• Material weakness. Less frequently, disclosure of a material weakness can sometimes prompt shareholders to vote against audit committee members. It’s especially likely if the company is not seen to be taking appropriate action to remediate the issue.

ESG shortcomings

Perceived poor practices in the ESG realm can also make a company an activist target. Sometimes this relates to the environment, such as lack of disclosure around risks related to climate change. It could crop up with respect to corporate social responsibility, including inadequate labor, health, or safety practices. The extent of political spending and lobbying can also increase a company’s risk for becoming a target of shareholder activism.

Many of the largest asset managers have called for more disclosure in this area. They want companies to discuss how issues such as climate change and D&I factor into their strategies. And they want to know companies’ plans for confronting those challenges.

Hedge funds are increasingly focused on ESG as a catalyst for their activist campaigns. They see a connection between ESG performance and shareholder value. Several funds that have launched recently put the connection between sustainable practices and value creation at the center of their missions.

90% Share of S&P 500 bankruptcies over 10 years involved companies with poor ESG ratings

Source: “ESG Matters—US: 10 Reasons You Should Care About ESG,” Bank of America Merrill Lynch, September 2019.

Ignoring shareholder concerns

Lack of responsiveness to investors can bring unwelcome attention. Sometimes an issue that has come up during shareholder engagement may evolve into a shareholder proposal. Other times, if the company hasn’t taken action in response to a concern, the consequences can be more severe. For example, if a company’s say-on-pay vote garners low support levels, shareholders expect to see changes in the company’s incentive plans. If those changes don’t come, shareholders may launch a campaign to vote against the directors on the compensation committee. The bottom line: It rarely hurts to hear a shareholder out, determine whether their arguments have merit, and, if so, consider acting in response.

Heading off an activist

Shareholder activism can come as a surprise. When a hedge fund presses a company to divest an underperforming asset or put itself up for sale, it can leave the management team and board scrambling. They may ask themselves why they didn’t see it coming. Even being on the receiving end of a shareholder proposal can feel like an unwelcome intrusion.

Directors have a key role to play in being prepared. They can anticipate which activists may engage with the company, the issues they may raise, and how other shareholders might respond. They can push management to address issues that may attract activist attention. Not only can these actions help ward off an activist, but they may also help improve the company’s performance and its relationship with key stakeholders. And when an activist does come calling, the board can help the company find constructive ways to respond and leverage the interaction.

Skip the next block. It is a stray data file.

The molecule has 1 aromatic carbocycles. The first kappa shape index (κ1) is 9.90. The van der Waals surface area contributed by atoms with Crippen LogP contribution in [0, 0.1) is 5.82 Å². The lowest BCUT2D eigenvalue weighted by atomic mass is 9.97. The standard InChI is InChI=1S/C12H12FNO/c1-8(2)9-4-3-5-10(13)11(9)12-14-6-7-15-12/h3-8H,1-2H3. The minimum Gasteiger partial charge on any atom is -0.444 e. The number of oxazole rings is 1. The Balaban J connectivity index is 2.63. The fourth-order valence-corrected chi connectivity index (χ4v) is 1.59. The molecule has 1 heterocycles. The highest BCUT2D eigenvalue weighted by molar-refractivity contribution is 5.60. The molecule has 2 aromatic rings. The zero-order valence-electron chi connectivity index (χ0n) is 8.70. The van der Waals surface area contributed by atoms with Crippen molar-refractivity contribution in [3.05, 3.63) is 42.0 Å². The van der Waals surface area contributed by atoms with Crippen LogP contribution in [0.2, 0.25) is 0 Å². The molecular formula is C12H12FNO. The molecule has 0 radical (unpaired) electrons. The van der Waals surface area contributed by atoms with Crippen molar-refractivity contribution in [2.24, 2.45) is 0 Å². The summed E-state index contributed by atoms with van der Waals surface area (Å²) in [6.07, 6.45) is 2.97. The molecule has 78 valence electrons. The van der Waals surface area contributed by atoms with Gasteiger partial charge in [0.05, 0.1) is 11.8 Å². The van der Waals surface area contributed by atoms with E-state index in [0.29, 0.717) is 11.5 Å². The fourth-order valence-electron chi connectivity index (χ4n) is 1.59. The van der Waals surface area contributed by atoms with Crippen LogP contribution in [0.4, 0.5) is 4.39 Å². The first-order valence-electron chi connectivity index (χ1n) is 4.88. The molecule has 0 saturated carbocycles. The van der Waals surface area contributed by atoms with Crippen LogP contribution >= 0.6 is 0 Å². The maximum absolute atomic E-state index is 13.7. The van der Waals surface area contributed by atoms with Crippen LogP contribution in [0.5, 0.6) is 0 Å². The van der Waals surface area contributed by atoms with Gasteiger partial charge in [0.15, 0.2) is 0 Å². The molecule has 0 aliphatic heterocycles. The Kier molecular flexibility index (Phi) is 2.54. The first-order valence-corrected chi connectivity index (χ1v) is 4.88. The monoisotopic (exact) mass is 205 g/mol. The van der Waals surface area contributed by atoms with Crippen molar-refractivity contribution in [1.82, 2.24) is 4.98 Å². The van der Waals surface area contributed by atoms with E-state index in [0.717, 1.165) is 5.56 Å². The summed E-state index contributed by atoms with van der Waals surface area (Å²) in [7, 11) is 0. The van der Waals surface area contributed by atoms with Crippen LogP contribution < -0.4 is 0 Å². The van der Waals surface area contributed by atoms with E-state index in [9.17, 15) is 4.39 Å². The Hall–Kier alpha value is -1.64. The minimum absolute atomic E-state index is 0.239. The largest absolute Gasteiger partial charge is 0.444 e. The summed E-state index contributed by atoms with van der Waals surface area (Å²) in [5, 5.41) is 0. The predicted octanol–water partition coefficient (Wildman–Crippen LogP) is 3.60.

Take a candid look at your company

Directors should always make it their business to stay informed about their company’s strategy and how effectively it’s being executed. This requires looking at the company’s performance with a critical eye. However, the data directors get can sometimes be so granular that it’s hard to see the big picture. Other times, it might be so high level that important details are easily overlooked.

Focusing on common triggers for activist engagement may help boards cut through the noise. Asking how the company’s ESG disclosures compare to best practices, for example, or how the dividend stacks up against peers that have been targeted by activists may help bring clarity. Ask to hear from outside experts, industry analysts, investment bankers, or others from outside the company to get a better understanding of how the company is seen by investors and potential activists. Make sure to ask for outsiders’ “unvarnished” views— ones that haven’t been toned down (or whitewashed by management).

If there are issues, take proactive steps to address them. This can reduce the chance of becoming an activist target. It can also strengthen your credibility with the company’s shareholders. Even if the company chooses not to make any changes, going through the critical process will help company executives and directors reaffirm and articulate why they believe the company is on the right course.

Know your shareholders

Ensure that the board is informed when an activist takes a significant position in the company or in an industry competitor. And make sure the board hears about broader activism trends that could affect the company in the future. Understanding what these shareholders may seek will help the company assess its risk of becoming a target and help it know what tactics to expect.

And of course, directors should keep up to date on the views of the company’s largest shareholders. This includes carefully watching any changes to their public engagement priorities or proxy voting agendas.

Create an engagement plan

Once a company identifies areas that may attract activist attention, engaging with other shareholders around these topics can help prepare for—and in some cases may help to avoid—an activist campaign. Being transparent about the company’s vulnerabilities and its strategic choices can help change a shareholder’s view of the issue, and demonstrate that the board is fulfilling its oversight responsibilities. Even before the company receives an activist overture, some companies may find it helpful to start getting directors involved in discussions with major investors. If shareholder activists do target the company, directors will already have credibility with other investors. That may make them more effective spokespeople for the company’s position.

How to respond to an activist